Among the benefits of this solution is the improved management of energy decentralisation with the interconnection of the three agents involved: distributor, consumer and distributed generation plant. The veracity, transparency and traceability of data are verified by registering the customer and the using remote meter readings of conventional meters. The design of the solution using blockchain technology ensures scalability and sustainability of the entire system.

What are the advantages of energy distribution for both consumers and suppliers?

If we talk about distribution of energy, as in the case of the EDP, the consumers benefited from having access to the solar energy produced in remote areas, when no energy could be bought locally. This gave consumers additional electrification option besides more conventional means or no electricity whatsoever.

For the suppliers, it opened up possibilities to set up plants in remote, under-utilised areas that can be acquired at lower prices. Riddle&Code supports distributed energy initiatives by providing state-of-the-art solutions that can be seamlessly integrated into existing legacy systems of energy companies and work with consumers’ existing mechanical meters. This facilitates the translation of the Brazilian legislative initiative into a real-life application.

What other projects are you working on at the moment, and what sort of companies are approaching you?

The luxury sector is very active in early blockchain trials to verify provenance and certify supply chains. We’re excited to be working on one such project with one of the world’s best-known luxury brands.

Otherwise, we are continuing our work with Deutsche Telekom bringing machine identity solutions to market; Deloitte’s Blockchain Group and Riddle&Code have an active global partnership; and finally, we are finalising the crypto infrastructure for a major Swiss bank.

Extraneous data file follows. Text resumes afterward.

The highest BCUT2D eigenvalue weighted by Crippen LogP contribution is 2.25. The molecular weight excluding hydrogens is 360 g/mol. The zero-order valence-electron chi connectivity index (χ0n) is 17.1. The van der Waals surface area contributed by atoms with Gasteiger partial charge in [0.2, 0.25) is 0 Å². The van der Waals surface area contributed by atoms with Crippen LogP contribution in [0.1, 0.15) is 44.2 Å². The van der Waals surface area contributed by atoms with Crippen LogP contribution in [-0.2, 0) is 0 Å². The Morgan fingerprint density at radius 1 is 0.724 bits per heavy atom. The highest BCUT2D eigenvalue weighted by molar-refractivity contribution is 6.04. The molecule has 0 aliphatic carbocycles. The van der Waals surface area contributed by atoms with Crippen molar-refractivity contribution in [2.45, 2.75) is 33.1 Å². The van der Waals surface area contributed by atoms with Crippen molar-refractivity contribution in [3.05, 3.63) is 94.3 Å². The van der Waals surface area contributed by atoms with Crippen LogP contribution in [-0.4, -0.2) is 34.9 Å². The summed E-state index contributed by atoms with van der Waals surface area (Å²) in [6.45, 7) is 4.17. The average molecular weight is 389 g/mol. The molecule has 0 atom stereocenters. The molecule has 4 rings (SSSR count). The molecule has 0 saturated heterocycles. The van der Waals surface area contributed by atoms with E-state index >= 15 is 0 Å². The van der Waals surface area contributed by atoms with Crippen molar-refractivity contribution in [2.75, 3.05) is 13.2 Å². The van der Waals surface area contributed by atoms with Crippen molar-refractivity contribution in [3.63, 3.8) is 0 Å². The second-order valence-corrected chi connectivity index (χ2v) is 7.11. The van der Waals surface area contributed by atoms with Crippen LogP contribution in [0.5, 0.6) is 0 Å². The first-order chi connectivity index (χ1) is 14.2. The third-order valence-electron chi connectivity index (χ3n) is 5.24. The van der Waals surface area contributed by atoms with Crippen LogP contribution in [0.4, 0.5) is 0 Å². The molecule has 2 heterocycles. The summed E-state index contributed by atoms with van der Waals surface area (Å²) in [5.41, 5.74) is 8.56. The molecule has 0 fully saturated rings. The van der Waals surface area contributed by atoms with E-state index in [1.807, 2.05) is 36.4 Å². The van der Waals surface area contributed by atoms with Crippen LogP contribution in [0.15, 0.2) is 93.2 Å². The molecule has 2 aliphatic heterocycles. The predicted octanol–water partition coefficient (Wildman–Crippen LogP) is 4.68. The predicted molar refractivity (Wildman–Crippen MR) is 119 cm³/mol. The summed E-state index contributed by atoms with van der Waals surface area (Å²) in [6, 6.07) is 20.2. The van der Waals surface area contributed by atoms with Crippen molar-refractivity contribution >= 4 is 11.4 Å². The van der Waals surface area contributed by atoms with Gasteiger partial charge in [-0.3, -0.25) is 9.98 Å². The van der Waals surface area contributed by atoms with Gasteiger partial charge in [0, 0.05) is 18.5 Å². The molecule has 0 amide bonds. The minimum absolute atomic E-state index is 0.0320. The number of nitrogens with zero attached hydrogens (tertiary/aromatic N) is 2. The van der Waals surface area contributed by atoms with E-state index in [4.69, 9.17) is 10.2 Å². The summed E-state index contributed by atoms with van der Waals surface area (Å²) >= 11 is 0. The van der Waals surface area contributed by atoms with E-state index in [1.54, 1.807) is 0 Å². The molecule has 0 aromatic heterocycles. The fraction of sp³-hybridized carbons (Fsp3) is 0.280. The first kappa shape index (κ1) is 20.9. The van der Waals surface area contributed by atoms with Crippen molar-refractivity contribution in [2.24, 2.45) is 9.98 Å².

What are the most practical and tangible applications of blockchain and IoT at present, moving beyond experimental level?

Only a few sectors will be passed-over by blockchain technology. Beyond the energy and luxury goods sectors we have just discussed, we have identified a dozen key markets that would benefit from the trust and transparency provided by our crypto-hardware. In the short-term, however, we believe crypto asset management with cold B2B crypto wallets, supply chain and IoT tagging hold particular promise.

What are the key challenges in reaching this potential?

The potential for blockchain-backed IoT is already reflected in the ballooning popularity of the IoT sector itself. Currently, most of the connected devices are either not fully autonomous and can be traced to the owner via key, or highly exposed to cyber threats by being connected to the central servers and operating via centralised internet.

There is a growing recognition that if such issues are not addressed properly, the future of IoT will be compromised. Blockchain technology tackles these issues effectively and elegantly. In addition, blockchain-backed IoT devices with capabilities to autonomously and securely communicate, open up possibilities for a ‘machine-2-machine’ economy where human intervention is no longer at the centre of all transactions. The transformative potential of this layer of the economy is mind-boggling.

The purely technical challenges such as scalability are being addressed head-on by our solutions and other challenges include the lack of understanding of technology leading to fear and resistance to its deployment. We believe, that overcoming this scepticism towards the new and unexplored is only a question of time.

Finally, do you think blockchain technology will be as revolutionary to society and business as it has often been touted?

Just like the internet did, creating networks of trust, thanks to blockchain technology, will have a truly transformative effect on our economies and our societies. Blockchain technology in isolation still has limited uses, such as cryptocurrencies. As of today, it can most successfully be deployed to support the IoT sector. Indeed, combining blockchain and IoT is the core concept which underpins our products.